Monitoring ecological processes for restoration projects

TitleMonitoring ecological processes for restoration projects
Publication TypeJournal Article
Year of Publication2006
AuthorsHerrick JE, Schuman G.E., Rango A.
JournalJournal of Nature Conservation
Date PublishedSeptember 2006
ARIS Log Number198226
Keywordsecosystem services, erosion, indicators, landscape, monitoring, restoration, runoff, spatial pattern, spatial variability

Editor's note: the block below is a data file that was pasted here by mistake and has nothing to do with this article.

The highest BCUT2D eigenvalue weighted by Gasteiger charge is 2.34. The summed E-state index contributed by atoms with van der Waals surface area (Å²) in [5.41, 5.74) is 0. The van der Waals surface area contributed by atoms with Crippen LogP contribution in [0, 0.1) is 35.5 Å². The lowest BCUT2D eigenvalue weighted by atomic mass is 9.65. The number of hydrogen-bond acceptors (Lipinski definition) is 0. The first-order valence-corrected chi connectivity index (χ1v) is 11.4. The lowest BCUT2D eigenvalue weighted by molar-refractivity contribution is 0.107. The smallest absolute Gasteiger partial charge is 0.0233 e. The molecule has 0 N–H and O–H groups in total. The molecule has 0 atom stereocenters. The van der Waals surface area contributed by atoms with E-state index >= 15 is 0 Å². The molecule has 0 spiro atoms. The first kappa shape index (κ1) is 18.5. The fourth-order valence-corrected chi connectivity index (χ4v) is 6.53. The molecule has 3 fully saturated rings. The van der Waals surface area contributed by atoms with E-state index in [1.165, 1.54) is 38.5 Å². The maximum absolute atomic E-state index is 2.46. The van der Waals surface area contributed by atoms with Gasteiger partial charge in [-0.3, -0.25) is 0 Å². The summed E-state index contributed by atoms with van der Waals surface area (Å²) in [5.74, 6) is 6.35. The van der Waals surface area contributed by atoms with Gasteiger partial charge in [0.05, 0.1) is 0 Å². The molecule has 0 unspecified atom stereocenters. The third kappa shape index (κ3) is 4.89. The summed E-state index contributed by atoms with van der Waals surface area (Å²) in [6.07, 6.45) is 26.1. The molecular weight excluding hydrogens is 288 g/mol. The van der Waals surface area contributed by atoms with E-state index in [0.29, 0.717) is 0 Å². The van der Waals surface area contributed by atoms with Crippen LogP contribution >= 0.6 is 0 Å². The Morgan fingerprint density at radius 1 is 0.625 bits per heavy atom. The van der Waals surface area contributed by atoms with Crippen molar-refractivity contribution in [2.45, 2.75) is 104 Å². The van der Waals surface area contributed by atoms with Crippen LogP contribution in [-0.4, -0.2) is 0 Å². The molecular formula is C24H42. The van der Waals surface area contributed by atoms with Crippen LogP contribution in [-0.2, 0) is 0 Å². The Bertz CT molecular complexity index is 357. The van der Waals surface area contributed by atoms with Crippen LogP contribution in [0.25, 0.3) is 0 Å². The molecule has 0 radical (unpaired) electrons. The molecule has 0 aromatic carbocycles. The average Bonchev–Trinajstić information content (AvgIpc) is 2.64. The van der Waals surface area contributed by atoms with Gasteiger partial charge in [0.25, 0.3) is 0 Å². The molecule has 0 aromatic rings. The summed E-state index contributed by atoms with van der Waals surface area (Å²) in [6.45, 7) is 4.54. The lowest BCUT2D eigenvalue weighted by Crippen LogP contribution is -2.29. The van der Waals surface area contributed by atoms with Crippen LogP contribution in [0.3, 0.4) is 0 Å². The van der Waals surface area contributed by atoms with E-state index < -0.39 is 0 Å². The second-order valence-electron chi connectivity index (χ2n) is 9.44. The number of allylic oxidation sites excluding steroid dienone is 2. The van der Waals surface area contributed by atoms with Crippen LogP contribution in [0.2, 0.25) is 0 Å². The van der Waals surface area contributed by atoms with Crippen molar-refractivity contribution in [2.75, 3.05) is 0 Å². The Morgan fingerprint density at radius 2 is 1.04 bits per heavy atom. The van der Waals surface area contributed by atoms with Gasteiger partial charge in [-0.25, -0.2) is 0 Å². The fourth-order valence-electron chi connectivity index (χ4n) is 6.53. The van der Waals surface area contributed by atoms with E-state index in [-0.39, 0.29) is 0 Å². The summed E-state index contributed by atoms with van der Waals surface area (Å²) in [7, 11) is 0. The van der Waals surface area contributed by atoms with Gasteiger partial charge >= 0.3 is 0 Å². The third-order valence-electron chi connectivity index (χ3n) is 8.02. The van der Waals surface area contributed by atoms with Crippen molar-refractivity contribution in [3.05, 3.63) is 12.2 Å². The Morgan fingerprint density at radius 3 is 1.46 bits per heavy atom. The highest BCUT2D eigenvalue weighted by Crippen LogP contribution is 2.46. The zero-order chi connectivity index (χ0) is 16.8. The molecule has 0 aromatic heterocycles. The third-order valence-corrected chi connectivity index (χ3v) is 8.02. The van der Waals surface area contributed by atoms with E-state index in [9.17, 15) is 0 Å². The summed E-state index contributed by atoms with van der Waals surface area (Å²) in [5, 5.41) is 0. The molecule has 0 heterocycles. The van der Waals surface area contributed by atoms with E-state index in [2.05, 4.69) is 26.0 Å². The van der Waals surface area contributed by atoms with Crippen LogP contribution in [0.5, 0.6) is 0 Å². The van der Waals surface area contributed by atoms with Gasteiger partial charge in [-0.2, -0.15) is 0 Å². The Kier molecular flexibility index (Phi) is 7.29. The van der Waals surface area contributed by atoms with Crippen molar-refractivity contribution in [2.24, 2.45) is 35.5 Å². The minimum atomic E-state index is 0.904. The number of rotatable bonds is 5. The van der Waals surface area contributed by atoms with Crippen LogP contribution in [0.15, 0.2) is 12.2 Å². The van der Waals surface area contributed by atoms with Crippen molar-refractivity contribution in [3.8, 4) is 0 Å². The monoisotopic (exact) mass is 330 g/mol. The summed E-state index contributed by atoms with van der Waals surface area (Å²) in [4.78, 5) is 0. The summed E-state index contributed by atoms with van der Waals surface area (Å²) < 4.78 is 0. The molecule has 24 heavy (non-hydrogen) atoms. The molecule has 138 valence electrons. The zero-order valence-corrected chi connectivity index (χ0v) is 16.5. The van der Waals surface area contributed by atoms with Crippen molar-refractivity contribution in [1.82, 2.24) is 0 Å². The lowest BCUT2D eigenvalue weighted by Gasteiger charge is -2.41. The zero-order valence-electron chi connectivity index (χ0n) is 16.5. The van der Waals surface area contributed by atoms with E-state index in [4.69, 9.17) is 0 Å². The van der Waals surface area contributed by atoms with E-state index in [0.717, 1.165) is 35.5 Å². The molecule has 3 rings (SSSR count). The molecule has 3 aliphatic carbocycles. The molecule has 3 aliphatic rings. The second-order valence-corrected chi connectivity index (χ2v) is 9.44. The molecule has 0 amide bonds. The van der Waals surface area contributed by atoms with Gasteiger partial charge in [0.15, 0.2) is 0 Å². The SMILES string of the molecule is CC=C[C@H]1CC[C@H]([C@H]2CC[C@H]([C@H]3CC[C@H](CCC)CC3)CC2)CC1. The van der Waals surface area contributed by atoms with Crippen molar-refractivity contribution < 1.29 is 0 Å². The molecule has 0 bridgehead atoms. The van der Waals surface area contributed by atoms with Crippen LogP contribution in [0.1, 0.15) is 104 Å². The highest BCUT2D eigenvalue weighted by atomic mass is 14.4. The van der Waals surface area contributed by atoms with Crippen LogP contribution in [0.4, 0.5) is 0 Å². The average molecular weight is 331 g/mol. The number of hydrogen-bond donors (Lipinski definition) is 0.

AbstractRestoration of ecological processes is key to restoring the capacity of ecosystems to support social, economic, cultural and aesthetic values. The sustainability of the restored system also depends on processes associated with carbon, nutrient and hydrologic cycles, yet most restoration monitoring is limited to plant community composition. Our research has shown that short-term plant composition monitoring is a necessary but insufficient predictor of long-term restoration success. Long-term (up to 75 years) studies in the western United States show that short-term monitoring of plant community composition alone incorrectly predicted the failure of treatments that were ultimately successful, and the success of treatments that ultimately failed. We propose that vegetation composition monitoring be combined with one or more ecological process indicators reflecting changes in three fundamental ecosystem attributes on which restoration success depends: soil and site stability, hydrologic function and biotic integrity. These simple, rapid, plot-level indicators reflect changes in resource redistribution and vegetation structure. We include a case study involving restoration of mixed grass prairie on mineland in the west-central United States.